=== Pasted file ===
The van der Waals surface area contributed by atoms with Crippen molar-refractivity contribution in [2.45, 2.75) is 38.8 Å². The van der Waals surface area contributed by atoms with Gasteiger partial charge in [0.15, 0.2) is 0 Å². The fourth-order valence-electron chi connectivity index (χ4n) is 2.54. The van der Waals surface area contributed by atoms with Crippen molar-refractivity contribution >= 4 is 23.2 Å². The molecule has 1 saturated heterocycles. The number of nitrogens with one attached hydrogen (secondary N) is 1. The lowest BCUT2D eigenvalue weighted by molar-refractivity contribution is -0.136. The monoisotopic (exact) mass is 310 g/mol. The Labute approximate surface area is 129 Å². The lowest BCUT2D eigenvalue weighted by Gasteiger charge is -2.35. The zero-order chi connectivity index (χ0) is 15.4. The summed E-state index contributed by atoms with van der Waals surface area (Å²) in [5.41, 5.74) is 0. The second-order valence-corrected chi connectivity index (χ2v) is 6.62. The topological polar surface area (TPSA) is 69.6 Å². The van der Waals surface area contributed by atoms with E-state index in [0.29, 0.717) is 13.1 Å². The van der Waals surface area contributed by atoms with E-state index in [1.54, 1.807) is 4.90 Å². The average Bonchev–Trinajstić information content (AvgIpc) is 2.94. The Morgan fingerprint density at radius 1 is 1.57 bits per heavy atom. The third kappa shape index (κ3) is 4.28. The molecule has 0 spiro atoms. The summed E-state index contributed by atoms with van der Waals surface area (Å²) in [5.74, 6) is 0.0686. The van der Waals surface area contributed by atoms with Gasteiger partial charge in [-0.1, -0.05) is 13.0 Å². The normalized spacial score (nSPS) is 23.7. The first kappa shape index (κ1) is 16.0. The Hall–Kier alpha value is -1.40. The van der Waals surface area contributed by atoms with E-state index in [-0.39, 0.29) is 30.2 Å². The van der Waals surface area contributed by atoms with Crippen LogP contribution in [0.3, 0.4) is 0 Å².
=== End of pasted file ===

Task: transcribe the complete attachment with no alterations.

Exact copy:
The van der Waals surface area contributed by atoms with Crippen molar-refractivity contribution in [2.45, 2.75) is 38.8 Å². The van der Waals surface area contributed by atoms with Gasteiger partial charge in [0.15, 0.2) is 0 Å². The fourth-order valence-electron chi connectivity index (χ4n) is 2.54. The van der Waals surface area contributed by atoms with Crippen molar-refractivity contribution >= 4 is 23.2 Å². The molecule has 1 saturated heterocycles. The number of nitrogens with one attached hydrogen (secondary N) is 1. The lowest BCUT2D eigenvalue weighted by molar-refractivity contribution is -0.136. The monoisotopic (exact) mass is 310 g/mol. The Labute approximate surface area is 129 Å². The lowest BCUT2D eigenvalue weighted by Gasteiger charge is -2.35. The zero-order chi connectivity index (χ0) is 15.4. The summed E-state index contributed by atoms with van der Waals surface area (Å²) in [5.41, 5.74) is 0. The second-order valence-corrected chi connectivity index (χ2v) is 6.62. The topological polar surface area (TPSA) is 69.6 Å². The van der Waals surface area contributed by atoms with E-state index in [0.29, 0.717) is 13.1 Å². The van der Waals surface area contributed by atoms with E-state index in [1.54, 1.807) is 4.90 Å². The average Bonchev–Trinajstić information content (AvgIpc) is 2.94. The Morgan fingerprint density at radius 1 is 1.57 bits per heavy atom. The third kappa shape index (κ3) is 4.28. The molecule has 0 spiro atoms. The summed E-state index contributed by atoms with van der Waals surface area (Å²) in [5.74, 6) is 0.0686. The van der Waals surface area contributed by atoms with Gasteiger partial charge in [-0.1, -0.05) is 13.0 Å². The normalized spacial score (nSPS) is 23.7. The first kappa shape index (κ1) is 16.0. The Hall–Kier alpha value is -1.40. The van der Waals surface area contributed by atoms with E-state index in [-0.39, 0.29) is 30.2 Å². The van der Waals surface area contributed by atoms with Crippen LogP contribution in [0.3, 0.4) is 0 Å².